National guidelines on the management of outbreaks of Norovirus infection in healthcare settings

Hdl Handle:
http://hdl.handle.net/10147/302939
Title:
National guidelines on the management of outbreaks of Norovirus infection in healthcare settings
Authors:
Viral Gastroenteritis Subcommittee of the Scientific Advisory Committee of the National Disease Surveillance Centre
Publisher:
National Disease Surveillance Centre
Issue Date:
2003
URI:
http://hdl.handle.net/10147/302939
Item Type:
Report
Language:
en
Description:
Infection due to norovirus is extremely common in the community with as many as one in one hundred people becoming ill each year. Noroviruses are highly infectious agents, capable of being spread directly from person-to-person, by food and water and through the air. The virus is very resilient and can survive for long periods in the environment and on surfaces such as door handles or worktops. Because of these features, noroviruses can cause widespread and intractable outbreaks especially where people are gathered closely together. Since it is a community infection, outbreaks in congregate settings such as hospitals are simply a reflection and a gauge of what is happening in the community. Hospitals and residential institutions are common locations for outbreaks of infection by noroviruses and can cause extensive disruption to a very vulnerable group of individuals. The number of outbreaks and their extent within the acute and residential healthcare sectors can place a considerable burden on the health system. Despite this, the illness caused by the virus is relatively mild, with more severe cases appearing only occasionally. Outbreaks due to norovirus are not eradicable, but they are controllable. There is a growing body of international evidence that indicates interventions that will minimise the effects of the virus. Within hospitals and other healthcare settings, an early, rapid response to an outbreak due to norovirus is the key to its control. Having an agreed hospital/residential home outbreak plan in place is the best method for ensuring uniformity and effectiveness of response. Prompt establishment of an outbreak control team that is responsible for controlling the spread of infection and coordinating the investigation of and responses to an outbreak is essential. Early communication and the rapid institution of early control measures will aid this. The essential early steps in control of an outbreak will include immediate cleaning and environmental decontamination of soiled areas, frequent hand washing with warm water and soap for all staff and patients, segregation of those who are ill from those who are not (cohorting), limitation of movement of staff and patients, exclusion of ill staff from work for 48 hours after their last episode of vomiting and/or diarrhoea and sensible management of hospital visiting. Increased hospital attendance is a factor in the development and sustaining of outbreaks of illness due to norovirus. The effects of noroviral infection, however, can be minimised by reduction of the susceptible pool of patients (particularly elderly patients) by their discharge or transfer to step-down facilities. This will also provide increased capacity within hospitals to allow more effective cohorting of patients. Given its ability to be shed by convalescing cases for a minimum of 48 hours after symptoms subside, effective control will involve ensuring that affected staff leave the ward and go off duty immediately they develop gastrointestinal symptoms and remain off work for a minimum of 48 hours after their last episode of vomiting or diarrhoea. There must be the provision by agencies to ensure that ill staff can remain off duty for the necessary time period, otherwise infection will be reintroduced. Hospital cleaning is essential in preventing and controlling of outbreaks of illness due to norovirus. There should be provision by agencies to ensure that regular cleaning schedules and protocols agreed with infection control professionals should be guaranteed and safeguarded. And during outbreaks these should be enhanced to meet the increased need for cleansing. This guidance is intended for use and adaptation in all healthcare settings. Local arrangements can be put in place to match local needs, but the above principles should guide decision making in all circumstances.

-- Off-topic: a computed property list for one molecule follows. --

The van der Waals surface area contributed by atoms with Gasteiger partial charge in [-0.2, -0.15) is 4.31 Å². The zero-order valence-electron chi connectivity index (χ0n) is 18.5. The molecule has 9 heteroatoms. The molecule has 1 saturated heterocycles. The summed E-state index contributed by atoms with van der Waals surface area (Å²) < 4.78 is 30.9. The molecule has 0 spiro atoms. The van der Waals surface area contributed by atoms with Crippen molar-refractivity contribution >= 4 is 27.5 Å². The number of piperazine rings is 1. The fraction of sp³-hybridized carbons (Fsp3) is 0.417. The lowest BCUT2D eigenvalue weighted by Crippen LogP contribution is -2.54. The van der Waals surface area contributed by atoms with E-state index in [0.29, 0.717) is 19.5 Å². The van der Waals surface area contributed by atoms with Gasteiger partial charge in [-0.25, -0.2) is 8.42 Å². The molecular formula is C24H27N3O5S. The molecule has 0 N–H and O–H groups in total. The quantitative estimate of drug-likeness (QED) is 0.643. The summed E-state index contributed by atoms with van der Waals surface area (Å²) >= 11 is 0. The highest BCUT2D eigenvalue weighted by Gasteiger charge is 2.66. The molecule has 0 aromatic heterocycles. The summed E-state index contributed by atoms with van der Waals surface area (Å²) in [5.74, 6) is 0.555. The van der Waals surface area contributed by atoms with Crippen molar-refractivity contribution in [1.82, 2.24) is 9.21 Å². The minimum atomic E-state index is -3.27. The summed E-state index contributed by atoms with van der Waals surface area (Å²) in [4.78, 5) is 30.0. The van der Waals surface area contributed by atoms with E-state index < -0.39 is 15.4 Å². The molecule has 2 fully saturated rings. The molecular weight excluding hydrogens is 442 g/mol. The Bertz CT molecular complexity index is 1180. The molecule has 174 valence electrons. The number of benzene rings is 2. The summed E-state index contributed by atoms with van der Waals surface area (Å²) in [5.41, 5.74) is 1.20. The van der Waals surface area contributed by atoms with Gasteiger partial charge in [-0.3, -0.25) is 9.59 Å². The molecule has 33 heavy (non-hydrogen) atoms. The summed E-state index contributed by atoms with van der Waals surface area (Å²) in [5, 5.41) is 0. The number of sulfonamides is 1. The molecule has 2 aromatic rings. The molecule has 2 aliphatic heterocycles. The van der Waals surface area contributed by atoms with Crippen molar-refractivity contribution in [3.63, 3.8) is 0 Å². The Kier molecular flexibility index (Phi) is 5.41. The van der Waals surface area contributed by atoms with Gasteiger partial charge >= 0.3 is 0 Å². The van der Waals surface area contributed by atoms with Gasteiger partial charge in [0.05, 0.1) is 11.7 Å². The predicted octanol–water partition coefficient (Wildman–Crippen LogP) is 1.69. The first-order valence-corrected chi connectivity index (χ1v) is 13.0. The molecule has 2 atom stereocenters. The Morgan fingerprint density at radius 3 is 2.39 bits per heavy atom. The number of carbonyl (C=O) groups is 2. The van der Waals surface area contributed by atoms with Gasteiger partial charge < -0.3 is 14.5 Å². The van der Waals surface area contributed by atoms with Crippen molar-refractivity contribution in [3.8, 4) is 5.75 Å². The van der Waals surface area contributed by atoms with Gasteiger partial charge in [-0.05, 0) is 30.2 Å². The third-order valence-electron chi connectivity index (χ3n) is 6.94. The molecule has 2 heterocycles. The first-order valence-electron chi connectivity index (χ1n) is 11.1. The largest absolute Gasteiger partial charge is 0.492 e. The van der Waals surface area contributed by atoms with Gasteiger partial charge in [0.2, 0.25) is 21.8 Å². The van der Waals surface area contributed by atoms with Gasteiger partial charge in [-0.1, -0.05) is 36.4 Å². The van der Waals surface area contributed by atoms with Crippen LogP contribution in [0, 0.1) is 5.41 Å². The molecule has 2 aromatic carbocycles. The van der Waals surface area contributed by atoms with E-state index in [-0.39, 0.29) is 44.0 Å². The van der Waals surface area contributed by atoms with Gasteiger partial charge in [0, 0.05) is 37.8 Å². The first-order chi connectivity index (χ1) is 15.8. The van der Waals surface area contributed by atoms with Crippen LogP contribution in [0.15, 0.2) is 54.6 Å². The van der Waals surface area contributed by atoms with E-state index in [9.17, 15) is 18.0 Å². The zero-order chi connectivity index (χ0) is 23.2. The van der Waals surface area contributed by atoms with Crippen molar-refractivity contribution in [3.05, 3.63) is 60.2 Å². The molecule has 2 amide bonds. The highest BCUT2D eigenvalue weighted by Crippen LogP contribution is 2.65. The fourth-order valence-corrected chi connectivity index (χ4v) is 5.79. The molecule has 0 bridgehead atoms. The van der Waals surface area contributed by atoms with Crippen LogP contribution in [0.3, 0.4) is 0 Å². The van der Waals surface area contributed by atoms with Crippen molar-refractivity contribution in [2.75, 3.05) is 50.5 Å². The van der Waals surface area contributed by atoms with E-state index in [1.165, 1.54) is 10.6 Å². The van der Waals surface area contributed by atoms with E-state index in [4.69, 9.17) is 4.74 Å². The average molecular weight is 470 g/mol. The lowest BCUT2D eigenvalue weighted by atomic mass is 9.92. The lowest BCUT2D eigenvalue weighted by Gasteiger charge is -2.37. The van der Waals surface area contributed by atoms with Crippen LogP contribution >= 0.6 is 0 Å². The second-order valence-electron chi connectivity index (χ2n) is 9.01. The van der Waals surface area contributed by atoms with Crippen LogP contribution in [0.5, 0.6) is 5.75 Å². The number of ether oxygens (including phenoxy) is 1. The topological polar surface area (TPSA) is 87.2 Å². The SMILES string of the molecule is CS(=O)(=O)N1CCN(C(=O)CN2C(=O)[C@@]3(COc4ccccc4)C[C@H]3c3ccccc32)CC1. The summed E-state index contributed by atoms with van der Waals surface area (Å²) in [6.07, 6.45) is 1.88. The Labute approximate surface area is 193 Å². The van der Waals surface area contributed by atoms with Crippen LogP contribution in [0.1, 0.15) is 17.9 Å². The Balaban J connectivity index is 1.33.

Keywords:
INFECTION CONTROL; COMMUNICABLE DISEASE
Local subject classification:
NOROVIRUS
ISSN:
0-9540177-4-9

Full metadata record

DC FieldValue Language